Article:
Tom: Your article is also a mix of different sounds from different archives. How did you get to this project? And can you talk about Bruce Yaw, and the ways your local friendships led you to some of these discoveries?
Judith: The book project is about Warhol and music and musicians in the 1970s. It’s an archival project, so I’ve been doing a lot of digging through many different archives but most intensely, the Warhol archives. I hadn’t really thought about it being a tape-based project but I knew that I had to at some point grapple with Warhol’s enormous audio archive. Rooting around in the tapes from the 1970s, I found one labeled “Philosophy Songs.” No one in the Warhol Archives knew what it was, and it wasn’t described as a Lou Reed tape. It turned out both sides were Lou Reed, and one was a set of unknown songs. I drove the six hours back to Ithaca from Pittsburgh, and I think I went straight to a bar that I frequent. I was hanging out with my bar buddies who are all town folks, not Cornell folks, and saying, “Well, I just found this crazy thing, this tape of unknown Lou Reed songs.” My friend Terry Garahan said, “I know Lou Reed’s bass player. You want me to give him a call?”
Tom: The secrets of upstate New York.
Judith: No kidding. Here’s my advice to all musicologists: Go to your local bars! You never know what will happen. So Terry made the introduction to Bruce Yaw, who was Reed’s bass player in 1975 and ’76, and lived close to Ithaca. This started a two-year relationship of interviewing Bruce, who also gave me access to his personal archive of soundboard and demo tapes, and tour documents. The Warhol Foundation restricts the use of tapes—no transcription or audio clips. Bruce’s audio archive enabled the whole project of this article, because he allowed me to refer to sound with other sounds, and to give a sonic and lived context for the sounding object that has to remain silent and closeted. So that was the gift of a local friendship network, and Bruce, who was a remarkable and generous person.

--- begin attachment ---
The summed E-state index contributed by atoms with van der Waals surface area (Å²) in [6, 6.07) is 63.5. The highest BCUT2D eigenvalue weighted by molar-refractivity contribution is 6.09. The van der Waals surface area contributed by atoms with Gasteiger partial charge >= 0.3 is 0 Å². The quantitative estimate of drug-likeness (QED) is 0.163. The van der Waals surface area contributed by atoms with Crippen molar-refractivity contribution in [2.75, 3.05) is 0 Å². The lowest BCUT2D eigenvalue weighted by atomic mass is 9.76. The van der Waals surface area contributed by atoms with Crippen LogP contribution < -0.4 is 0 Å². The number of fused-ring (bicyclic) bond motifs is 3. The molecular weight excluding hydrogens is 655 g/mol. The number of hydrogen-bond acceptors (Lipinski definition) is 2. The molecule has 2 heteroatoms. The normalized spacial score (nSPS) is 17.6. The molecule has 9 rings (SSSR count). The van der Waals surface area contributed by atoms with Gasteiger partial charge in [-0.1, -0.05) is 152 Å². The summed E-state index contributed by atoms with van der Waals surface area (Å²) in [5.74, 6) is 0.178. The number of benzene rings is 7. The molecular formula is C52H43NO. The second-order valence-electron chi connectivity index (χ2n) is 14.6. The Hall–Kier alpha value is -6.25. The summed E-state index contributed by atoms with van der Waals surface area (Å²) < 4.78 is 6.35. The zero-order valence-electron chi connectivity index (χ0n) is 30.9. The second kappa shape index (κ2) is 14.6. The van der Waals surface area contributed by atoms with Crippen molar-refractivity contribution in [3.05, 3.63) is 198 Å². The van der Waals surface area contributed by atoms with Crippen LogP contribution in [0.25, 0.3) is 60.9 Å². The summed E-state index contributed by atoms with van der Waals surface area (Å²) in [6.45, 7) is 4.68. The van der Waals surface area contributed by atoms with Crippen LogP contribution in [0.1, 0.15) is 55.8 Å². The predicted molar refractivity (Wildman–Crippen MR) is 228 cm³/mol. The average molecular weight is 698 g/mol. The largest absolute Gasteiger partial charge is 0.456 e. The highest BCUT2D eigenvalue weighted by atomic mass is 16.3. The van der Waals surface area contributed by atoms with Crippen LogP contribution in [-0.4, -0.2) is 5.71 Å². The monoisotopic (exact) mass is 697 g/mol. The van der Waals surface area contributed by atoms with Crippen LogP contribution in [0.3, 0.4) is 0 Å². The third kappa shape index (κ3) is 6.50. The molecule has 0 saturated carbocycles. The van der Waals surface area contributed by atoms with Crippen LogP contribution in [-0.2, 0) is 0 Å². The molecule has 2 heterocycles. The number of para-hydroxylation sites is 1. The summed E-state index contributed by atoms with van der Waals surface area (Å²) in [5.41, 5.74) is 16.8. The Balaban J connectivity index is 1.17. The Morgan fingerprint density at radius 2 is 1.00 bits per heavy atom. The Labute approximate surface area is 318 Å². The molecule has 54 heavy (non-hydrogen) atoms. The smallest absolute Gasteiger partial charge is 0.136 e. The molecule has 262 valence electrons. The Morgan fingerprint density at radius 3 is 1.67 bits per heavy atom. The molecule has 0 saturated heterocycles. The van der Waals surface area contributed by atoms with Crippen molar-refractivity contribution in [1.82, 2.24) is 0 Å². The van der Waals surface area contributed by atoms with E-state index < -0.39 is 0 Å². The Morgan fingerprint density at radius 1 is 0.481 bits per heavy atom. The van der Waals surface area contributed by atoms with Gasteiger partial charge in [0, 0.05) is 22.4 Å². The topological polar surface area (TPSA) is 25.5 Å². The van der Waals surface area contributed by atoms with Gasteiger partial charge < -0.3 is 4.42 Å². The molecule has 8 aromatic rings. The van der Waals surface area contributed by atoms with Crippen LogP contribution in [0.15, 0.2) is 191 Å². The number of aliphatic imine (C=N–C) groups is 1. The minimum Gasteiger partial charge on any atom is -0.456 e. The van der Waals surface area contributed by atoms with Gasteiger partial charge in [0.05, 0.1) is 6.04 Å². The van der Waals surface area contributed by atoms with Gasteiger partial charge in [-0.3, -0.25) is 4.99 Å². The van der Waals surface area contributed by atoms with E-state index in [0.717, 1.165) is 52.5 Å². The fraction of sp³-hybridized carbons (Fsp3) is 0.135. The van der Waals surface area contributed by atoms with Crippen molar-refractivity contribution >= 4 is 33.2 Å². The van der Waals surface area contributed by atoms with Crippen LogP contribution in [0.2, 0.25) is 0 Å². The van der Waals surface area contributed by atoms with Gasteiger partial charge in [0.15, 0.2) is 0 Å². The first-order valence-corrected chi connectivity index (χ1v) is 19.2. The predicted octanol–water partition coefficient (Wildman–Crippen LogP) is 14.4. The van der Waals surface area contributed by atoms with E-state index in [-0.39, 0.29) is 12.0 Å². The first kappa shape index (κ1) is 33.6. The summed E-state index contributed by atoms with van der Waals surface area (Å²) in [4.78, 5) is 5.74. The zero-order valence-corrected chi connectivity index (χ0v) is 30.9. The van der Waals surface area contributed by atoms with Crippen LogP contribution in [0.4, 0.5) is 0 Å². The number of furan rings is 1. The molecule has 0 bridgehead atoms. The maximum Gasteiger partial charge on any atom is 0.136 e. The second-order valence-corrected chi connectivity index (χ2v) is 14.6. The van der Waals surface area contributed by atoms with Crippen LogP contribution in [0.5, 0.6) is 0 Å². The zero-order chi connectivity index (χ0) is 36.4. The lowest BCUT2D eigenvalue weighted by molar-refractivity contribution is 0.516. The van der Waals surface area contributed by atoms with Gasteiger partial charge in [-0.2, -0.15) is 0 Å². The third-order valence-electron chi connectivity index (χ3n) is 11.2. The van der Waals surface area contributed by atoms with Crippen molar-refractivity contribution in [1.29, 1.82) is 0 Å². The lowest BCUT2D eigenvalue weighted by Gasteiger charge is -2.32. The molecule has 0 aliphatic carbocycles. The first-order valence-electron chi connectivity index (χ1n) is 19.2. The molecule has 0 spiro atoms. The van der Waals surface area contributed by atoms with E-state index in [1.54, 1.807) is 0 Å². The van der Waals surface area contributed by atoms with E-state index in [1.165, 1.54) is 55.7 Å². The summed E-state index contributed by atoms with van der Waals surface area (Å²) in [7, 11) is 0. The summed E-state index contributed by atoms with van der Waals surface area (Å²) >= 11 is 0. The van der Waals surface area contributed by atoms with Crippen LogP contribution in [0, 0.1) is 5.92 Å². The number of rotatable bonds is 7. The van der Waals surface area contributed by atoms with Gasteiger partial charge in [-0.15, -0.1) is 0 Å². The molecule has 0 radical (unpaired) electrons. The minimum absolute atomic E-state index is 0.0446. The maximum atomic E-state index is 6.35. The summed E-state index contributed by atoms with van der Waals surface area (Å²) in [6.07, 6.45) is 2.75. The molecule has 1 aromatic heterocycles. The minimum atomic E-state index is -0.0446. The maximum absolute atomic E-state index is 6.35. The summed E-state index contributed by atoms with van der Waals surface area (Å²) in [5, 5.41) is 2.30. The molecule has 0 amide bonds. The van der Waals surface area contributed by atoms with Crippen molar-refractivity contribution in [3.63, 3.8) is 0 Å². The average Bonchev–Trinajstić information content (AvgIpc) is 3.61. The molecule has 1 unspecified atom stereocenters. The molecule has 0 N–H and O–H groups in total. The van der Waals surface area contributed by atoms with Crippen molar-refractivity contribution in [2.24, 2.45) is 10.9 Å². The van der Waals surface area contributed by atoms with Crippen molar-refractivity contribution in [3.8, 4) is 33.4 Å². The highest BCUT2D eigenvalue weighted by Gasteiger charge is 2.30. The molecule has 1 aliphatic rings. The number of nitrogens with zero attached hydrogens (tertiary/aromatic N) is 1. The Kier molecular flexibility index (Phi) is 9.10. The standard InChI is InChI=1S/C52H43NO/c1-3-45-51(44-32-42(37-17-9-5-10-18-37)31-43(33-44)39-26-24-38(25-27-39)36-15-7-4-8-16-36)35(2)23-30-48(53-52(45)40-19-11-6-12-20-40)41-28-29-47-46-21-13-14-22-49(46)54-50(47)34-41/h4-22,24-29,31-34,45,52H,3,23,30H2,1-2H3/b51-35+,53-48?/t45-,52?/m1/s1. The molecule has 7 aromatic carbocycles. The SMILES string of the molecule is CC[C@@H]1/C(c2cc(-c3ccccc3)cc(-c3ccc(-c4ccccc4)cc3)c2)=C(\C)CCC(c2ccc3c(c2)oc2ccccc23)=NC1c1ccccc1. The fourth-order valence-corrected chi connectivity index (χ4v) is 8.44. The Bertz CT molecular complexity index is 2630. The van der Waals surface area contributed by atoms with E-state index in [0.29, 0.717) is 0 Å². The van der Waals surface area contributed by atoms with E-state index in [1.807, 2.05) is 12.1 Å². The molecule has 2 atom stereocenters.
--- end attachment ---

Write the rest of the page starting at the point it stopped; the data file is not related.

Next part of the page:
Tom: It’s an amazing story. Just telling people, “Hey, here is the intimate side that’s behind this intellectual output.” Because I think that so often we read articles as totally divorced from people’s daily lives. Hearing you talk about your friendship with Bruce Yaw shows the intimacy involved in writing an article like this, which is not always available to readers of academic work.
Judith: Since Bruce passed away in September 2019, sadly before the publication of the article, I’ve thought about what it means to be forging this strangely triangulated relationship between two people and the recording devise, and how the recordings I made of Bruce telling me about his life is now a gift back to his family. But his family can also be heard on the interview tapes. There was a beautiful moment I recorded one day: Bruce and I are listening to a soundboard recording, and he is reminiscing about what it was like to be on tour with Lou Reed, and his wife starts to read excerpts from letters that Bruce had written to her from that time, describing where he was, his thoughts about how they played, what traveling with Reed was like. So I have “on tape” this incredible, magical sonic layering of the music, the sound of his wife reading his letters, and his responses.
Tom: That’s incredible: all of those layers of histories and of that kind of public performance of the sounds in the background, but intimate writing in the foreground, and the present unfolding of these different encounters of time. It’s incredible to be able to witness that and to hear it as well. And something that I would imagine, for a family member, that’s a treasure right there, too.